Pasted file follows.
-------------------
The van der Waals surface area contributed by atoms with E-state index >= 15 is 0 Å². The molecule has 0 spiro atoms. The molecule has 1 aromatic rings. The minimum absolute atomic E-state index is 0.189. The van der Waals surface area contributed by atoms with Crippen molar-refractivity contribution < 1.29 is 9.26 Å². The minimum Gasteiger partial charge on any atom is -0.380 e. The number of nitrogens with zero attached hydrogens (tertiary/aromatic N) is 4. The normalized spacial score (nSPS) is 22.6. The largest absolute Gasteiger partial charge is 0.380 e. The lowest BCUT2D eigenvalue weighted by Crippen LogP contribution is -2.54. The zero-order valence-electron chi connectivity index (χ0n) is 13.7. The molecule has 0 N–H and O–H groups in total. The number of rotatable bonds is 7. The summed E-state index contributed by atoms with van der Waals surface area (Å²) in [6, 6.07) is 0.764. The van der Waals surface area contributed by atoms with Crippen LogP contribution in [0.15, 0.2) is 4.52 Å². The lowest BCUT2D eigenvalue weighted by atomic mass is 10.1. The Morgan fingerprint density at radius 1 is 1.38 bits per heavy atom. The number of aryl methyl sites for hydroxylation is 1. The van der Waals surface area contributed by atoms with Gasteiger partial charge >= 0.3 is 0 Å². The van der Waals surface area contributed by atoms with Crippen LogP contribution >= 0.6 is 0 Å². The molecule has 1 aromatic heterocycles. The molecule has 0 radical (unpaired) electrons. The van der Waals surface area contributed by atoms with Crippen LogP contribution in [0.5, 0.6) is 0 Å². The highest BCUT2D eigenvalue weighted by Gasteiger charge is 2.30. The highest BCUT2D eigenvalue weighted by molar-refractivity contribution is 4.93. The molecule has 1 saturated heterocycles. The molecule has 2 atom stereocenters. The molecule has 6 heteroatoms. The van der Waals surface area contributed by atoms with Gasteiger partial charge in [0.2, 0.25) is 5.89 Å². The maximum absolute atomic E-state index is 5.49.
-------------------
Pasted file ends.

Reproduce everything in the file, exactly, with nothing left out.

The van der Waals surface area contributed by atoms with E-state index >= 15 is 0 Å². The molecule has 0 spiro atoms. The molecule has 1 aromatic rings. The minimum absolute atomic E-state index is 0.189. The van der Waals surface area contributed by atoms with Crippen molar-refractivity contribution < 1.29 is 9.26 Å². The minimum Gasteiger partial charge on any atom is -0.380 e. The number of nitrogens with zero attached hydrogens (tertiary/aromatic N) is 4. The normalized spacial score (nSPS) is 22.6. The largest absolute Gasteiger partial charge is 0.380 e. The lowest BCUT2D eigenvalue weighted by Crippen LogP contribution is -2.54. The zero-order valence-electron chi connectivity index (χ0n) is 13.7. The molecule has 0 N–H and O–H groups in total. The number of rotatable bonds is 7. The summed E-state index contributed by atoms with van der Waals surface area (Å²) in [6, 6.07) is 0.764. The van der Waals surface area contributed by atoms with Crippen LogP contribution in [0.15, 0.2) is 4.52 Å². The lowest BCUT2D eigenvalue weighted by atomic mass is 10.1. The Morgan fingerprint density at radius 1 is 1.38 bits per heavy atom. The number of aryl methyl sites for hydroxylation is 1. The van der Waals surface area contributed by atoms with Gasteiger partial charge >= 0.3 is 0 Å². The van der Waals surface area contributed by atoms with Crippen LogP contribution >= 0.6 is 0 Å². The molecule has 1 aromatic heterocycles. The molecule has 0 radical (unpaired) electrons. The van der Waals surface area contributed by atoms with Crippen LogP contribution in [0.5, 0.6) is 0 Å². The highest BCUT2D eigenvalue weighted by Gasteiger charge is 2.30. The highest BCUT2D eigenvalue weighted by molar-refractivity contribution is 4.93. The molecule has 1 saturated heterocycles. The molecule has 2 atom stereocenters. The molecule has 6 heteroatoms. The van der Waals surface area contributed by atoms with Gasteiger partial charge in [0.2, 0.25) is 5.89 Å². The maximum absolute atomic E-state index is 5.49.